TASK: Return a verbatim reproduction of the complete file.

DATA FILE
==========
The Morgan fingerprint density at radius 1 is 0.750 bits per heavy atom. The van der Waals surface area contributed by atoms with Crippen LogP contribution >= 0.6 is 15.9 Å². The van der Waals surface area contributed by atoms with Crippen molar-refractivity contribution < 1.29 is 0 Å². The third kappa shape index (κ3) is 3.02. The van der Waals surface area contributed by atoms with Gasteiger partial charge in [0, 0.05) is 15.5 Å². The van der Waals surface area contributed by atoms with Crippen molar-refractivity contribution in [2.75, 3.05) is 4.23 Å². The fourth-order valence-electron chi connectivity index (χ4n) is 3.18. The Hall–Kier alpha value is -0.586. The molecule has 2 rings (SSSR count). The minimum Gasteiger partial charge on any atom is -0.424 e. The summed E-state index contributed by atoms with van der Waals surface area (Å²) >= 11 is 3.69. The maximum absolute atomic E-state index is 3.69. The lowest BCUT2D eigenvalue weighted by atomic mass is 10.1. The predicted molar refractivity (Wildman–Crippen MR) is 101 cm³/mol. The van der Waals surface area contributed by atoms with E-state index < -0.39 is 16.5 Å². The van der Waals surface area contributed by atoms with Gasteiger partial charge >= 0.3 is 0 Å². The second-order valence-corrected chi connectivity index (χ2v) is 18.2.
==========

The Morgan fingerprint density at radius 1 is 0.750 bits per heavy atom. The van der Waals surface area contributed by atoms with Crippen LogP contribution >= 0.6 is 15.9 Å². The van der Waals surface area contributed by atoms with Crippen molar-refractivity contribution < 1.29 is 0 Å². The third kappa shape index (κ3) is 3.02. The van der Waals surface area contributed by atoms with Gasteiger partial charge in [0, 0.05) is 15.5 Å². The van der Waals surface area contributed by atoms with Crippen molar-refractivity contribution in [2.75, 3.05) is 4.23 Å². The fourth-order valence-electron chi connectivity index (χ4n) is 3.18. The Hall–Kier alpha value is -0.586. The molecule has 2 rings (SSSR count). The minimum Gasteiger partial charge on any atom is -0.424 e. The summed E-state index contributed by atoms with van der Waals surface area (Å²) >= 11 is 3.69. The maximum absolute atomic E-state index is 3.69. The lowest BCUT2D eigenvalue weighted by atomic mass is 10.1. The predicted molar refractivity (Wildman–Crippen MR) is 101 cm³/mol. The van der Waals surface area contributed by atoms with E-state index < -0.39 is 16.5 Å². The van der Waals surface area contributed by atoms with Gasteiger partial charge >= 0.3 is 0 Å². The second-order valence-corrected chi connectivity index (χ2v) is 18.2.